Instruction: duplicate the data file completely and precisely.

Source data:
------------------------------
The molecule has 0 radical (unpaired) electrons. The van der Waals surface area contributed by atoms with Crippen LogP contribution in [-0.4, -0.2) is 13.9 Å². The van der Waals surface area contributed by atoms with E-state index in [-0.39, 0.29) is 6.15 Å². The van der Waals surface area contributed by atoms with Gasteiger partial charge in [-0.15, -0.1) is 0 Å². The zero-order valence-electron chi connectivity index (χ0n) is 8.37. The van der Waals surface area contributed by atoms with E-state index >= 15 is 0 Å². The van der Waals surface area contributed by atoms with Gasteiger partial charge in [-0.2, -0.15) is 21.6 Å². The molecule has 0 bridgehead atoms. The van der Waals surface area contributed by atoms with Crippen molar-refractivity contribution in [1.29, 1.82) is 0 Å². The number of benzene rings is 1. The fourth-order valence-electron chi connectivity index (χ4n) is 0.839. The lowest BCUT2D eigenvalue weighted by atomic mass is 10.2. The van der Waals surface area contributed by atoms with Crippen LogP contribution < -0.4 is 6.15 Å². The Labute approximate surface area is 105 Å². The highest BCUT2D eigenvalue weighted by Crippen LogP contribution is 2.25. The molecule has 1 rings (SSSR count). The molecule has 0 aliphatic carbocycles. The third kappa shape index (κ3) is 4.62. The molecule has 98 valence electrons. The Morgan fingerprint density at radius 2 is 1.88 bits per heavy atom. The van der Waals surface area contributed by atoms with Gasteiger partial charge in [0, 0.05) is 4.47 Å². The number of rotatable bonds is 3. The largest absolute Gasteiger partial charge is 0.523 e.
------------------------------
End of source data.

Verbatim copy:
The molecule has 0 radical (unpaired) electrons. The van der Waals surface area contributed by atoms with Crippen LogP contribution in [-0.4, -0.2) is 13.9 Å². The van der Waals surface area contributed by atoms with E-state index in [-0.39, 0.29) is 6.15 Å². The van der Waals surface area contributed by atoms with Gasteiger partial charge in [-0.15, -0.1) is 0 Å². The zero-order valence-electron chi connectivity index (χ0n) is 8.37. The van der Waals surface area contributed by atoms with E-state index >= 15 is 0 Å². The van der Waals surface area contributed by atoms with Gasteiger partial charge in [-0.2, -0.15) is 21.6 Å². The molecule has 0 bridgehead atoms. The van der Waals surface area contributed by atoms with Crippen molar-refractivity contribution in [1.29, 1.82) is 0 Å². The number of benzene rings is 1. The fourth-order valence-electron chi connectivity index (χ4n) is 0.839. The lowest BCUT2D eigenvalue weighted by atomic mass is 10.2. The van der Waals surface area contributed by atoms with Crippen LogP contribution < -0.4 is 6.15 Å². The Labute approximate surface area is 105 Å². The highest BCUT2D eigenvalue weighted by Crippen LogP contribution is 2.25. The molecule has 1 rings (SSSR count). The molecule has 0 aliphatic carbocycles. The third kappa shape index (κ3) is 4.62. The molecule has 98 valence electrons. The Morgan fingerprint density at radius 2 is 1.88 bits per heavy atom. The van der Waals surface area contributed by atoms with Gasteiger partial charge in [0, 0.05) is 4.47 Å². The number of rotatable bonds is 3. The largest absolute Gasteiger partial charge is 0.523 e.